We are all just a car crash,
an unexpected phone call,
a newfound love,
or a broken heart away
from becoming a completely different person.
How beautifully fragile are we
that so many things
can take but a moment
to alter who we are
– Samuel Decker Thompson, “Fragile”
Tom Shadyac seemed to have it all—a multimillion-dollar career directing films like Ace Ventura, The Nutty Professor, and Bruce Almighty, a 17,000-square-foot art-filled mansion, fancy cars, invitations to extravagant parties and friendships with other famous people. It was a life many people today dream about because it matches our modern culture’s definition of success and achievement.
Tom had everything that he was taught as a measure of the good life, yet he was no happier. There was a nagging feeling of emptiness inside. Then, in 2007, Tom became gripped with a crippling post-concussion syndrome after a serious bicycle accident.
This was life-changing.
“Facing death can be a powerful motivator,” he later explained. “I began to wake up to principles… I saw through the veil.” Already disillusioned with the way society was organized, Tom sought to reorient and simplify his life. And he felt compelled to share his journey from crisis to contentment in an engaging and intellectually challenging documentary film called I Am.
In the film, Tom attempts to answer the two big questions that inhabited him: What’s wrong with our world, and what can we do to make it better?
As he sets out with renewed vigor to identify the underlying cause of the world’s ills, he explores the work of scientists, and the eternal wisdom of the great poets, saints, and philosophers. He also interviews eminent thinkers and writers of the day from Desmond Tutu to Noam Chomsky. His findings challenge our preconceptions about human behavior and what we have widely accepted as the “truth.”
First, it is scientifically proven that the entire human race is connected. String Theory and Quantum Entanglement shows that this has more to do with the design of the universe than the simple fact that we are all humans. We are all wired to be compassionate and thus some of the key sources of deep contentment are having many positive relationships, doing random acts of kindness, and serving others.
Second, the society is at fault for training us from an early age to be goal-driven, instead of values-driven. These goals separate us and make us feel competitive. And when we inevitably don’t meet our goals, we feel sad, upset, angry, or tense. Actually, cooperation, rather than competition and “survival of the fittest”, is nature’s most fundamental operating principle. True human nature is to cooperate and unite.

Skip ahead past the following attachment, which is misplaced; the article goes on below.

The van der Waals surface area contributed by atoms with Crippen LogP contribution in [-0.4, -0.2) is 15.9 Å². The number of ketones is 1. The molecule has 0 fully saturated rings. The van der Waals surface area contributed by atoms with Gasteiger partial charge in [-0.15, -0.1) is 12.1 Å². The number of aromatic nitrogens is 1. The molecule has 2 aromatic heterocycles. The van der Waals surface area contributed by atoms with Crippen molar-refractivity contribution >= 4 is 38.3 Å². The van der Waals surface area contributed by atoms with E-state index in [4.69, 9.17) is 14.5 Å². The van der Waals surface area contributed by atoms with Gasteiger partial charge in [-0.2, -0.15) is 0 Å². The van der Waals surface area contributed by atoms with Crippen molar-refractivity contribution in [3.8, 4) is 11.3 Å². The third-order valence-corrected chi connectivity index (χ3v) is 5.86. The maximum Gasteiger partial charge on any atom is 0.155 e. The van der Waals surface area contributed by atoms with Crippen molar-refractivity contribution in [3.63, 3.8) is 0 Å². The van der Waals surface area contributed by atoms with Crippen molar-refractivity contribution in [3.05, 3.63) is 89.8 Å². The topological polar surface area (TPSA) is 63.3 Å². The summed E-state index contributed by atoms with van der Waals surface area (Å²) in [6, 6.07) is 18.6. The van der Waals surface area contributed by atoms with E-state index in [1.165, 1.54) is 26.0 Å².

Third, Tom learned that the heart, not the brain, may be our primary organ of intelligence and that human consciousness and emotions can actually affect the physical world. Yet we often denigrate the “emotional” heart for the “logical” and “rational” brain.
God reveals, “I, who cannot fit into all the heavens and earth, fit in the heart of the sincere believer.” And Rumi, in his poetry, implores God to open his heart in the way that He causes the rose to expand in full-blown beauty, not his brain.
Fourth, and most important, part of what’s wrong with our world is that ours is a culture in which the pursuit of pleasure and the acquisition of “things” are seen as the ultimate measure of one’s happiness. This violates a fundamental law that all of nature obeys and mankind breaks every day: Nothing in nature takes more than it needs. And when something does, it becomes subject to this law and dies off.
Tom narrates in I Am: “A tree does not take all of the soil’s nutrients, just what it needs to grow. A lion does not kill every gazelle, just one. We have a term for something in the body when it takes more than its share. We call it cancer.”
The predicament of modern humanity caught up in the quest for wealth and power with an ever-growing addiction to materialism is that humans often take far more than they need by living excessively. Emerson would explain it thus, “A whole generation adopted false principles, and went to their graves in the belief they were enriching the country they were impoverishing.” Ignoring the wisdom of St. Augustine, “Determine how much God has given you and take from it what you need; the remainder is needed by others.” Or as Gandhi put it, “Live simply, so others may simply live.”
Reflecting on his own awakening, Tom proclaims, “There’s nothing wrong with making a lot of money. I was just taking in a lot more than I needed, and this wasn’t good for me. I simply met myself at my needs.”
At the end of I Am, Tom tells the story of how when a newspaper invited essays on the topic, “What’s Wrong with the World?” esteemed writer G. K. Chesterton (1874-1936), often referred to as the prince of paradox, sent in the succinct response:
G. K. Chesterton.”
We all have the power to be what’s right in the world.